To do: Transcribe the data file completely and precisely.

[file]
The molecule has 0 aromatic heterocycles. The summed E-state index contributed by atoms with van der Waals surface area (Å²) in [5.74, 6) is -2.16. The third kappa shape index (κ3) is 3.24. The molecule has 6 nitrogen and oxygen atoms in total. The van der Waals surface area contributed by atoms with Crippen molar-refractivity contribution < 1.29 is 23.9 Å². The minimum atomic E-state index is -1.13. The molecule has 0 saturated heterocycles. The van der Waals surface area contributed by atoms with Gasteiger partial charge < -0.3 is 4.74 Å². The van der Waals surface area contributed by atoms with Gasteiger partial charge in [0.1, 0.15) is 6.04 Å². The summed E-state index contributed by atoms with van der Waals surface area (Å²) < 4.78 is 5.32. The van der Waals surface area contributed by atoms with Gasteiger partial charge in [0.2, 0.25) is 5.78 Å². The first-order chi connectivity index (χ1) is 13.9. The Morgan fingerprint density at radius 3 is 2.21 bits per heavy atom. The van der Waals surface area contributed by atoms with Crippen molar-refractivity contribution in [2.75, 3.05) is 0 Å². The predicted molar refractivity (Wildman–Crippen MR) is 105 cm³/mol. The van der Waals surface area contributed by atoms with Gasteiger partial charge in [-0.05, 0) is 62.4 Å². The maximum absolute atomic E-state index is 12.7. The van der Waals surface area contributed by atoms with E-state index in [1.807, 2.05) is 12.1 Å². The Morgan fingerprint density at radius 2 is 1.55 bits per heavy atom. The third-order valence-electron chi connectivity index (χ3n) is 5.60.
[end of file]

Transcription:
The molecule has 0 aromatic heterocycles. The summed E-state index contributed by atoms with van der Waals surface area (Å²) in [5.74, 6) is -2.16. The third kappa shape index (κ3) is 3.24. The molecule has 6 nitrogen and oxygen atoms in total. The van der Waals surface area contributed by atoms with Crippen molar-refractivity contribution < 1.29 is 23.9 Å². The minimum atomic E-state index is -1.13. The molecule has 0 saturated heterocycles. The van der Waals surface area contributed by atoms with Gasteiger partial charge < -0.3 is 4.74 Å². The van der Waals surface area contributed by atoms with Gasteiger partial charge in [0.1, 0.15) is 6.04 Å². The summed E-state index contributed by atoms with van der Waals surface area (Å²) < 4.78 is 5.32. The van der Waals surface area contributed by atoms with Gasteiger partial charge in [0.2, 0.25) is 5.78 Å². The first-order chi connectivity index (χ1) is 13.9. The Morgan fingerprint density at radius 3 is 2.21 bits per heavy atom. The van der Waals surface area contributed by atoms with Crippen molar-refractivity contribution in [2.75, 3.05) is 0 Å². The predicted molar refractivity (Wildman–Crippen MR) is 105 cm³/mol. The van der Waals surface area contributed by atoms with Gasteiger partial charge in [-0.05, 0) is 62.4 Å². The maximum absolute atomic E-state index is 12.7. The van der Waals surface area contributed by atoms with E-state index in [1.807, 2.05) is 12.1 Å². The Morgan fingerprint density at radius 2 is 1.55 bits per heavy atom. The third-order valence-electron chi connectivity index (χ3n) is 5.60.